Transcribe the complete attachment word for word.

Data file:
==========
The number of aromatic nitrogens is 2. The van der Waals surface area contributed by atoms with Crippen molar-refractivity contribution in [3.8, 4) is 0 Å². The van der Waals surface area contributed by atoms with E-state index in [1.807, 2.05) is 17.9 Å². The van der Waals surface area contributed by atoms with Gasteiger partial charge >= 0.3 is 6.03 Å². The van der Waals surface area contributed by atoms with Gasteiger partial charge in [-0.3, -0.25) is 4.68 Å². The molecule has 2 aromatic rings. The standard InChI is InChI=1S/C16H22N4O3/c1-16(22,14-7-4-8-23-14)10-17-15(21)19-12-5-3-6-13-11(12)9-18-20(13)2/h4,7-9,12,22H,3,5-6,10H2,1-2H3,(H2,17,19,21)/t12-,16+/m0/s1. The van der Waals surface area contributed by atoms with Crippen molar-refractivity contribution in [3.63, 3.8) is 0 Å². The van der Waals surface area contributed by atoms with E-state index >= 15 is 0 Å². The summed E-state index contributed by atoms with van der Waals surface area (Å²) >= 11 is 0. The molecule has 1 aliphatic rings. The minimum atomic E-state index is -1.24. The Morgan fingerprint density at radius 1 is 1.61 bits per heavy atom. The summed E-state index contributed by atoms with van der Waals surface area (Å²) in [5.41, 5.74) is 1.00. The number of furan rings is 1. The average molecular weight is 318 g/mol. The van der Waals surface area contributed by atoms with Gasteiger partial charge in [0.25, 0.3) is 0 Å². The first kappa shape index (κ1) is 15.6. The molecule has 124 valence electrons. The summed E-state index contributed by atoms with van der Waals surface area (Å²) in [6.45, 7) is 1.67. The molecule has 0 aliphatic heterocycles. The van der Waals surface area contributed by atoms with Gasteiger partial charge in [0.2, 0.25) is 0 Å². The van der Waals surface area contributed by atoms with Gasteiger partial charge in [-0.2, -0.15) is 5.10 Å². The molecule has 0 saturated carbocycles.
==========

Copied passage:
The number of aromatic nitrogens is 2. The van der Waals surface area contributed by atoms with Crippen molar-refractivity contribution in [3.8, 4) is 0 Å². The van der Waals surface area contributed by atoms with E-state index in [1.807, 2.05) is 17.9 Å². The van der Waals surface area contributed by atoms with Gasteiger partial charge >= 0.3 is 6.03 Å². The van der Waals surface area contributed by atoms with Gasteiger partial charge in [-0.3, -0.25) is 4.68 Å². The molecule has 2 aromatic rings. The standard InChI is InChI=1S/C16H22N4O3/c1-16(22,14-7-4-8-23-14)10-17-15(21)19-12-5-3-6-13-11(12)9-18-20(13)2/h4,7-9,12,22H,3,5-6,10H2,1-2H3,(H2,17,19,21)/t12-,16+/m0/s1. The van der Waals surface area contributed by atoms with Crippen molar-refractivity contribution in [3.63, 3.8) is 0 Å². The van der Waals surface area contributed by atoms with E-state index >= 15 is 0 Å². The summed E-state index contributed by atoms with van der Waals surface area (Å²) >= 11 is 0. The molecule has 1 aliphatic rings. The minimum atomic E-state index is -1.24. The Morgan fingerprint density at radius 1 is 1.61 bits per heavy atom. The summed E-state index contributed by atoms with van der Waals surface area (Å²) in [5.41, 5.74) is 1.00. The number of furan rings is 1. The average molecular weight is 318 g/mol. The van der Waals surface area contributed by atoms with Gasteiger partial charge in [0.25, 0.3) is 0 Å². The first kappa shape index (κ1) is 15.6. The molecule has 124 valence electrons. The summed E-state index contributed by atoms with van der Waals surface area (Å²) in [6.45, 7) is 1.67. The molecule has 0 aliphatic heterocycles. The van der Waals surface area contributed by atoms with Gasteiger partial charge in [0.2, 0.25) is 0 Å². The van der Waals surface area contributed by atoms with Gasteiger partial charge in [-0.2, -0.15) is 5.10 Å². The molecule has 0 saturated carbocycles.